It was a tale of two halves when Kentucky squared off against Mississippi State on Saturday night in Lexington.
The game started with a missed field goal from 28 yards out by Austin MacGinnis, and things didn't get any better as Stephen Johnson sprayed errant pass after errant pass all around the field.
It all added up to a 14-6 halftime deficit, but it didn't stay that way. In the second half, Johnson got into a groove, Jeff Badet put all his past flashes of promise together into a career night, and MacGinnis redeemed himself, drilling a 51-yard field goal at the gun to win it 40-38.
With the win, fueled by the three unlikely heroes, Kentucky improved to 4-3 on the year (after an 0-2 start) and grabbed sole possession of second place in the SEC East.
As you might expect, in a back and forth game like this, there were things that went well for Kentucky and things that didn't. We'll start with a look at what worked.
Offense - Kentucky came into the night averaging 374 yards per game. Against the Bulldogs, they exploded for 554. Johnson and Badet were a big part of that effort, with 139 of Johnson's 292 yards and both touchdowns going to the junior receiver.
For Johnson - whose 292 yards were almost as many as he'd thrown for in his last four outings combined (318) - his ability to deliver in the clutch was a huge boost for a team that had struggled in the first half, even opening the game with a drop of what should've been a routine pitch and catch.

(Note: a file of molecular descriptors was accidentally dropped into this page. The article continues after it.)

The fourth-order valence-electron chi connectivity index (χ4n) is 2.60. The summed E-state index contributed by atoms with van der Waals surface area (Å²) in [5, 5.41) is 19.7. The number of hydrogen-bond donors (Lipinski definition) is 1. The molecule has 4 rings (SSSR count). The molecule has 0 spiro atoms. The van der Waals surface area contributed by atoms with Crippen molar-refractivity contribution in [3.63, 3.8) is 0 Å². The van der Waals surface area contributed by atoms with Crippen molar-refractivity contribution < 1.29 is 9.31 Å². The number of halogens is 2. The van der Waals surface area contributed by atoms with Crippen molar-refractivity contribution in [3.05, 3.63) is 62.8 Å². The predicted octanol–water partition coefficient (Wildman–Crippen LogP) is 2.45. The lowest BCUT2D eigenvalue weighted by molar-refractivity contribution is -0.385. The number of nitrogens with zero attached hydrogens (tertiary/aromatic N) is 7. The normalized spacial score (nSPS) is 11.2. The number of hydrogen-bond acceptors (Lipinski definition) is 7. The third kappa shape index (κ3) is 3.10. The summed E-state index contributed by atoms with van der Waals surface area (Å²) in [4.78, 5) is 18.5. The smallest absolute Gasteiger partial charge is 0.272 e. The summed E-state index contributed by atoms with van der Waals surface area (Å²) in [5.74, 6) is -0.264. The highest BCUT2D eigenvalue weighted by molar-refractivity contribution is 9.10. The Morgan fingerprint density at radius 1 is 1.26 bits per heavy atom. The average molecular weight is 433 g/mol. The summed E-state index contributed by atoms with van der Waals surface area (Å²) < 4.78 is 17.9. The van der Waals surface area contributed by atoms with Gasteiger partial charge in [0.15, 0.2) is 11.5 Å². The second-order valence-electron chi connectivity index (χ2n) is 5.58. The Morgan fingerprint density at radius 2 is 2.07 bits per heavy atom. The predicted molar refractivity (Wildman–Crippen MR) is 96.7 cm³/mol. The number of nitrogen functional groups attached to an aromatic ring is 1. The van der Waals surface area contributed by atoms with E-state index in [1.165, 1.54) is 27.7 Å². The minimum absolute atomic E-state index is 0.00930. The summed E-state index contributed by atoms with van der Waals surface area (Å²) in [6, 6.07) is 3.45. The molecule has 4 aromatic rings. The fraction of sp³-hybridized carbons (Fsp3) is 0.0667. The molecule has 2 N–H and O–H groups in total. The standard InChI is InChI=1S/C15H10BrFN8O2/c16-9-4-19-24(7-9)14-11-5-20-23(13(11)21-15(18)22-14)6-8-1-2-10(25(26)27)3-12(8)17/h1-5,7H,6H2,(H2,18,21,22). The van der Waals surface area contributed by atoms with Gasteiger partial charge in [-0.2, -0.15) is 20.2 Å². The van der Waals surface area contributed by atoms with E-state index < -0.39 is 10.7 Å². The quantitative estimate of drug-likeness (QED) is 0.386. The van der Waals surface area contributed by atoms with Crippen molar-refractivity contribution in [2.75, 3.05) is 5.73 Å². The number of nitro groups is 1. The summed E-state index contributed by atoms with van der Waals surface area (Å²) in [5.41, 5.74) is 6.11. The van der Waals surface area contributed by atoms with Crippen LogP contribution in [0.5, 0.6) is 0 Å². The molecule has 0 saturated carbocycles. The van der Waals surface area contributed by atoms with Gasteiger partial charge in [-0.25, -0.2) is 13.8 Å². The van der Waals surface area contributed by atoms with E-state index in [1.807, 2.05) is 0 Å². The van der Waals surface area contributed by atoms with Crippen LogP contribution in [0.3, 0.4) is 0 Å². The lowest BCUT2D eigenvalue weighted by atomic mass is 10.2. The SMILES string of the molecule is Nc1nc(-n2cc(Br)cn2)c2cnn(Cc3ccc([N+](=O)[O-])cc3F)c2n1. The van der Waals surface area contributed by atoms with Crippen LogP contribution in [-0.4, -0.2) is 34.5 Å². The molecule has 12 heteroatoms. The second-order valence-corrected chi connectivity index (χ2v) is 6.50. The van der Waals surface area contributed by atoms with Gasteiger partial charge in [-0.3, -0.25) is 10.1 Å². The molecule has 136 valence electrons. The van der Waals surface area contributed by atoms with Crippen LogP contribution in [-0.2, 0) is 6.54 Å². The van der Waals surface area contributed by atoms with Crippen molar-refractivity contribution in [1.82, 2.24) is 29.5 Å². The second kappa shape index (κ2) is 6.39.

Despite that ominous start, Johnson's last throw of the night went to Badet for 18 yards and set up the game-winning kick. Those yards were the last of Badet's career-high total in a breakout game that coaches have been waiting to see.
Kicking Game - Despite the miss on the Wildcats opening drive, MacGinnis was good when called upon for the rest of the night. He hit from 46, 32 and 32 before drilling the game-winner that probably would've been good from 55.
If Kentucky hopes to play in a bowl game, they could ill afford to lose a home game to a two-win team, so it's safe to say that MacGinnis' last kick saved their season.
While the offense was putting up numbers Kentucky fans haven't seen in a while and MacGinnis was drilling kicks all night, there were some things that need improvement.
Defense - Kentucky limited the Bulldogs to just 81 yards passing, but gave up 281 on the ground. The 38 points they surrendered were six above the 32 they already average giving up each game.
And that included giving up a touchdown with 1:07 to play that put them behind 38-37. They did help the winning effort by returning an interception 45 yards for a score.
Turnovers - The Wildcats had two on the night, with Johnson fumbling twice and losing both. His second fumble proved costly as the Bulldogs returned it 81 yards for a score that allowed them to pull within 34-31 with 9:33 to play and gain some momentum.
Just as the defense must find ways to slow opposing offenses more than they have, if Kentucky wants to become bowl eligible, they must protect the ball better.
At 4-3, Kentucky is two wins away from the six they need to become bowl eligible. There are some tough tests coming up, including a closing game at Louisville - who, sure, are beatable - but let's hope it doesn't come down to that.
Beyond them though, there is not unbeatable foe. Kentucky has five total games left to play, if they can improve defensively, limit turnovers and continue to get solid performances from Johnson, Badet and MacGinnis, they have a good shot at reaching postseason play for the first time since 2010.